The announcement that Germany would pursue the lease of Heron TP (Eitan) unmanned air vehicles for an interim medium-altitude, long-endurance requirement could mean good things for Israeli sensor manufacturers. On January 12, German Defense Minister Ursula von der Leyen announced that the country would pursue Israel Aerospace Industries’ UAV over the rival MQ-9 Reaper offered by General Atomics. So, Germany not only selected an Israeli aircraft over an American one; it is also likely to go with an Israeli electro-optical/infrared system and radar.
Israeli Heron TPs are believed to, in their latest configuration, fly with a Tamam M-19HD EO/IR payload. The system, which is produced by a division of IAI, offers continuous day-and-night and all-weather surveillance capability with “outstanding acquisition ranges,” according to the company. The system also includes a multimode automatic video tracker.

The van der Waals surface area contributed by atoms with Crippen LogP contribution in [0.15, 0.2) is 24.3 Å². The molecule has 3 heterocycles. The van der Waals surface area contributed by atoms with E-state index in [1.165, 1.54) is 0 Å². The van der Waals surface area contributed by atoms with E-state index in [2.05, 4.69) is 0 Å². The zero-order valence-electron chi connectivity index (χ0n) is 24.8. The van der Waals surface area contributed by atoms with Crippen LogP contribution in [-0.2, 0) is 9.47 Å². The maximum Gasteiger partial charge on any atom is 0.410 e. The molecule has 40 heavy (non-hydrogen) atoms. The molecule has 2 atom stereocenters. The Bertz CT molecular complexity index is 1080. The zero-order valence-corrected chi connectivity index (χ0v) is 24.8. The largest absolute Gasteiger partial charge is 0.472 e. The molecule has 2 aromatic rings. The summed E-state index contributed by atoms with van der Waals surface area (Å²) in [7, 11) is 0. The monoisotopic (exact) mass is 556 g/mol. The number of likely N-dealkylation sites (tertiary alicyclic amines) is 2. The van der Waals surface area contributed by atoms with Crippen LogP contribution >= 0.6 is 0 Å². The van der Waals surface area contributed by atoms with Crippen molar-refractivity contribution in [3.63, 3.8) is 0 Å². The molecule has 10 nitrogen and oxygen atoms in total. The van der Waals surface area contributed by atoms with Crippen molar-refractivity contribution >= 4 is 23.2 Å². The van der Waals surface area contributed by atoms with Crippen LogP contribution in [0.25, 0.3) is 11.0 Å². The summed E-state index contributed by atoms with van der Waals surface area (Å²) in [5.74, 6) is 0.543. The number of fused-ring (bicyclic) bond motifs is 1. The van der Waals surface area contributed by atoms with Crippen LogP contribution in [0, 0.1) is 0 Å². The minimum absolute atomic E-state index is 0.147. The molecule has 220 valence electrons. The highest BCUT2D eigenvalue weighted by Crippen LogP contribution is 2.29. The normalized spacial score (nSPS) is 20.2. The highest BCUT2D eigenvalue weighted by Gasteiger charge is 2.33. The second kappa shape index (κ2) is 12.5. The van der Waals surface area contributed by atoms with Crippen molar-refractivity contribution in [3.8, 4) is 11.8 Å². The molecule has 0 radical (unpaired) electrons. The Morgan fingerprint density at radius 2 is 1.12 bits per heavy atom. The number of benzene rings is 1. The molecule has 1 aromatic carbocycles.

In addition, the latest Heron TP iteration is believed to fly with IAI radar division Elta’s EL/M-2055 synthetic aperture radar/ground moving target indicator (SAR/GMTI) payload. The radar can function in SAR strip and GMTI modes, both allowing target classification and track-while-scan functionality. The EL/M-2055 is also capable of cross-cueing to and from an aircraft’s EO/IR unit and other sensors.
Because Germany chose to lease three to five Heron TPs instead of purchasing them outright, it is likely that the nation will use the aircraft’s Israeli configuration. Although the Heron TP can fly with a wide variety of sensor packages, the most integrated, manufacturer-specific option will likely be used: an all IAI-produced package. The IAI Heron TP fitted with the Tamam M-19HD and Elta EL/M-2055 is the most probable choice.